SARATOGA SPRINGS – The Saratoga Jewish Cultural Festival (SJCF) will present a Zoom discussion of the 2017 film “Marshall” on Thursday, Aug. 3, at 7 p.m. Marshall is available for renting or purchasing on the internet.

The film tells the story of Thurgood Marshall before he became a Supreme Court Justice, arguing a case for a black man, Joseph Spell, accused of rape in 1940 Connecticut. Marshall was aware of the bias he might be fighting against with a jury comprised entirely of white citizens. He had threats made against his life for taking on such cases in the past and would receive more of that type of threat.

Pictured Chadwick Boseman as Thurgood Marshall, the first African American Supreme Court Justice, from the film “Marshall” scheduled to be discussed with SJCF on Thursday, Aug. 3, at 7 p.m.

Marshall was representing not only the defendant, but also the NAACP whose cases were usually focused on Southern states. This case reveals how such prejudice was rampant in the North as well.

“It wasn’t the last time Marshall would prove his courage in a challenging case,” says Phyllis Wang, coordinator of SJCF. “He argued 32 cases before the Supreme Court and won 29 of them. The northern media did not do a very good job of looking in their own backyard when it came to racism and segregation.”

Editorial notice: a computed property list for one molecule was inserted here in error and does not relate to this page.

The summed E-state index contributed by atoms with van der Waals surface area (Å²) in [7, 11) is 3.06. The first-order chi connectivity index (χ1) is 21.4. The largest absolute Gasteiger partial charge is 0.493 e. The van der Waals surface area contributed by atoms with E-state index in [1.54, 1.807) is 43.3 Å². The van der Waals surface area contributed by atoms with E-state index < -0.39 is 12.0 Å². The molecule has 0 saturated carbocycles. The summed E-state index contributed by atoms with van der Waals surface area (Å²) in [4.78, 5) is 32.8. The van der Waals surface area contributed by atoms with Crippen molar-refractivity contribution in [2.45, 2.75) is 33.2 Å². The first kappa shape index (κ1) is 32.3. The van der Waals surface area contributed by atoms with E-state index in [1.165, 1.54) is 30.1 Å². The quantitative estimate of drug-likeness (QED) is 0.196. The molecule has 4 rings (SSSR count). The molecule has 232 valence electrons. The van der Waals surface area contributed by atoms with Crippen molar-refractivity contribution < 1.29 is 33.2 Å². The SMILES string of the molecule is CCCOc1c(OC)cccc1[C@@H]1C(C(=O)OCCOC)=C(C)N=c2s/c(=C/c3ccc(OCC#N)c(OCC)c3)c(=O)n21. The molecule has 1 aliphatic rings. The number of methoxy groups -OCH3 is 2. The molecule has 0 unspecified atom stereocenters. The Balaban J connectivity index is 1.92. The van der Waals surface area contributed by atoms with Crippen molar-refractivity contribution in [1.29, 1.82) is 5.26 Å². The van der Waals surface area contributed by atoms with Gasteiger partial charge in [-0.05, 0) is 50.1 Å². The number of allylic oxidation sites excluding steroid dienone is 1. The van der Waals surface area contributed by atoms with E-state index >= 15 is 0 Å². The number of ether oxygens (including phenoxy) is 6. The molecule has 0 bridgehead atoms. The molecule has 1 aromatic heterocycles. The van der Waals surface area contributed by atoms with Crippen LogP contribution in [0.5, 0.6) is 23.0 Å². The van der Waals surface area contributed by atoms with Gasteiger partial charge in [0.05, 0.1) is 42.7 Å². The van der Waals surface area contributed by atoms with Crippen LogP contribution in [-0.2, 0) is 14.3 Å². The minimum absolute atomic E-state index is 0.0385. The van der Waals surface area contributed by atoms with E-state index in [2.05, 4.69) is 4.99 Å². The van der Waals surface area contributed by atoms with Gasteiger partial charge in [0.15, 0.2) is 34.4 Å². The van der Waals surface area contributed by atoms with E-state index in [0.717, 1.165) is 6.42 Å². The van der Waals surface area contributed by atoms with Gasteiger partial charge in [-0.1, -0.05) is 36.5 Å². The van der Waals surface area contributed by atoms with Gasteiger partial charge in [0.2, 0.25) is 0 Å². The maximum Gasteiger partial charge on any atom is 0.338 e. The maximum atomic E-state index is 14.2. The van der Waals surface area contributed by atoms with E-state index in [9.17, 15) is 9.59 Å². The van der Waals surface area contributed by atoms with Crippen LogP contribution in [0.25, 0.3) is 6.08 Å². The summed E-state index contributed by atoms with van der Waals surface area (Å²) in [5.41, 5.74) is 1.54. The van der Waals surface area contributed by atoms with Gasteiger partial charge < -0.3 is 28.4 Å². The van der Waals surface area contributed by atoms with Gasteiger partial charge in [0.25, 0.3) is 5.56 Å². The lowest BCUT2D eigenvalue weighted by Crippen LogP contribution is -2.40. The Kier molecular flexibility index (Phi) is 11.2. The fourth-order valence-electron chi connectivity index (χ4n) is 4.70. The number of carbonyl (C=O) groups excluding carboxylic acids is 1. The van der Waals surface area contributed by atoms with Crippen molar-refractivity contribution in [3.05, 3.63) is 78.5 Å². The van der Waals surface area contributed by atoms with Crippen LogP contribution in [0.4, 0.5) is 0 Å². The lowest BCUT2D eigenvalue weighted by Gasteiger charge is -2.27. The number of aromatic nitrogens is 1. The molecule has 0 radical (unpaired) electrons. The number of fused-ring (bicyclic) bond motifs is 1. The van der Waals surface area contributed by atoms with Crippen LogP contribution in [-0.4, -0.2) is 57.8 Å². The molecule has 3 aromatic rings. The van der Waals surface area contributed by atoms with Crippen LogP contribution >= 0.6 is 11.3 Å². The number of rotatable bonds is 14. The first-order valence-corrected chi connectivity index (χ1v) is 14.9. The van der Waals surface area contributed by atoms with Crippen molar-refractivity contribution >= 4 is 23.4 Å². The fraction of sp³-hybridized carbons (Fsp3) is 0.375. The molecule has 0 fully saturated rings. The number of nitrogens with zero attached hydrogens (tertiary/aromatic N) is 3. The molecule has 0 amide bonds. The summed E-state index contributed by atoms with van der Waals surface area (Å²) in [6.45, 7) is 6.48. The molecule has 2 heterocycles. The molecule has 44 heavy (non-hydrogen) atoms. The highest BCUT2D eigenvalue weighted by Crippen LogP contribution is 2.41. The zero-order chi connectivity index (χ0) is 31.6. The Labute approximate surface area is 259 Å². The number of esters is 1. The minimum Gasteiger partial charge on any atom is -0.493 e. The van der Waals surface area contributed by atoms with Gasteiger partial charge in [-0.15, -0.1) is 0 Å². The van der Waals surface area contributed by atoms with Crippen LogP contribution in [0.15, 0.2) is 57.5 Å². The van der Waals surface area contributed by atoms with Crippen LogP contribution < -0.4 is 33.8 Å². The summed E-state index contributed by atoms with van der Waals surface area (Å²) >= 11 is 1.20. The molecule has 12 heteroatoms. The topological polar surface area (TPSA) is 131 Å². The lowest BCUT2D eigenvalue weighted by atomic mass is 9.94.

“Marshall” was written by a father-son team, Michael and Jacob Koskoff. “Michael, a Connecticut civil rights lawyer, brings insight to the case including the technical arrangement by which the law required a local co-counsel.  A Jewish insurance lawyer, Sam Friedman became co-counsel. Josh Gad plays the role in the film.

As Marshall could not personally address the court, he called the shots for Friedman who was initially fearful that trying such an unpopular case would destroy his legal career. He was also less than thrilled to be taking under-the-table orders from the out-of-town stranger,” said Wang. She added,  “Friedman’s own experience with anti-Semitism added a natural point of empathy with his client. By the end of the trial, he trusts in Marshall who dictates the closing argument and Friedman infuses his partner’s words with a personal conviction of his own.”

Registration is required and may be obtained by e-mail at [email protected] or at